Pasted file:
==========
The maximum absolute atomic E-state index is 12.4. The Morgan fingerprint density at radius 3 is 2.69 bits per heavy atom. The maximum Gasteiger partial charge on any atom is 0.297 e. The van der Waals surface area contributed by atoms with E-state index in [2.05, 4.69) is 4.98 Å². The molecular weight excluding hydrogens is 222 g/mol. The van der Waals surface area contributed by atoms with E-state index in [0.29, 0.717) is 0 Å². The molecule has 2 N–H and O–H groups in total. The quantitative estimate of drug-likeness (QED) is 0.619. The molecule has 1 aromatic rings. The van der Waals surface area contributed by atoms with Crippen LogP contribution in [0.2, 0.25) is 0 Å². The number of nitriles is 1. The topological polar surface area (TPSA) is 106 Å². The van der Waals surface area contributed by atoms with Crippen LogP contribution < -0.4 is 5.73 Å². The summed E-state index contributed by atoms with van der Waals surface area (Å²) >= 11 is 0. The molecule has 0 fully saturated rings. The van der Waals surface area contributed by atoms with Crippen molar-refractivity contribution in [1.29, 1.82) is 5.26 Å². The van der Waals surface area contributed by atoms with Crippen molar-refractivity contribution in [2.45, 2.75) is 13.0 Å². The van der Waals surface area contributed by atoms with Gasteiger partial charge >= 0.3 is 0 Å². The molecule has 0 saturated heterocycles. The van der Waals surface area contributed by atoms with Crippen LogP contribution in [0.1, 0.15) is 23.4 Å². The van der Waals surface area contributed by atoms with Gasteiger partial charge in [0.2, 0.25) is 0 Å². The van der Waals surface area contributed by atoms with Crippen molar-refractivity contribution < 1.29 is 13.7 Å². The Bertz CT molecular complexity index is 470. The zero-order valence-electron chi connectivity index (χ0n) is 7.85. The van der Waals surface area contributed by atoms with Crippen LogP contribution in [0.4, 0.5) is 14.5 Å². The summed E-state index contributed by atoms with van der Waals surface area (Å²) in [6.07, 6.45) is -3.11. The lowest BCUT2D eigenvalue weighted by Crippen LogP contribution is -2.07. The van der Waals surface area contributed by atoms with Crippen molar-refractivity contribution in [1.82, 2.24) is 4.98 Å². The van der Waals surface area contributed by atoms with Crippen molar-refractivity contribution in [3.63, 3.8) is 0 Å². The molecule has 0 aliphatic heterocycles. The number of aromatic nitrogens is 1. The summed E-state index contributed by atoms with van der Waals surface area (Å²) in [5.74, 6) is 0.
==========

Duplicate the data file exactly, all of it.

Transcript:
The maximum absolute atomic E-state index is 12.4. The Morgan fingerprint density at radius 3 is 2.69 bits per heavy atom. The maximum Gasteiger partial charge on any atom is 0.297 e. The van der Waals surface area contributed by atoms with E-state index in [2.05, 4.69) is 4.98 Å². The molecular weight excluding hydrogens is 222 g/mol. The van der Waals surface area contributed by atoms with E-state index in [0.29, 0.717) is 0 Å². The molecule has 2 N–H and O–H groups in total. The quantitative estimate of drug-likeness (QED) is 0.619. The molecule has 1 aromatic rings. The van der Waals surface area contributed by atoms with Crippen LogP contribution in [0.2, 0.25) is 0 Å². The number of nitriles is 1. The topological polar surface area (TPSA) is 106 Å². The van der Waals surface area contributed by atoms with Crippen LogP contribution < -0.4 is 5.73 Å². The summed E-state index contributed by atoms with van der Waals surface area (Å²) >= 11 is 0. The molecule has 0 fully saturated rings. The van der Waals surface area contributed by atoms with Crippen molar-refractivity contribution in [1.29, 1.82) is 5.26 Å². The van der Waals surface area contributed by atoms with Crippen molar-refractivity contribution in [2.45, 2.75) is 13.0 Å². The van der Waals surface area contributed by atoms with Gasteiger partial charge >= 0.3 is 0 Å². The molecule has 0 saturated heterocycles. The van der Waals surface area contributed by atoms with Crippen LogP contribution in [0.1, 0.15) is 23.4 Å². The van der Waals surface area contributed by atoms with Gasteiger partial charge in [0.2, 0.25) is 0 Å². The van der Waals surface area contributed by atoms with Crippen molar-refractivity contribution < 1.29 is 13.7 Å². The Bertz CT molecular complexity index is 470. The zero-order valence-electron chi connectivity index (χ0n) is 7.85. The van der Waals surface area contributed by atoms with Crippen LogP contribution in [0.4, 0.5) is 14.5 Å². The summed E-state index contributed by atoms with van der Waals surface area (Å²) in [6.07, 6.45) is -3.11. The lowest BCUT2D eigenvalue weighted by Crippen LogP contribution is -2.07. The van der Waals surface area contributed by atoms with Crippen molar-refractivity contribution in [1.82, 2.24) is 4.98 Å². The van der Waals surface area contributed by atoms with Crippen molar-refractivity contribution in [3.63, 3.8) is 0 Å². The molecule has 0 aliphatic heterocycles. The number of aromatic nitrogens is 1. The summed E-state index contributed by atoms with van der Waals surface area (Å²) in [5.74, 6) is 0.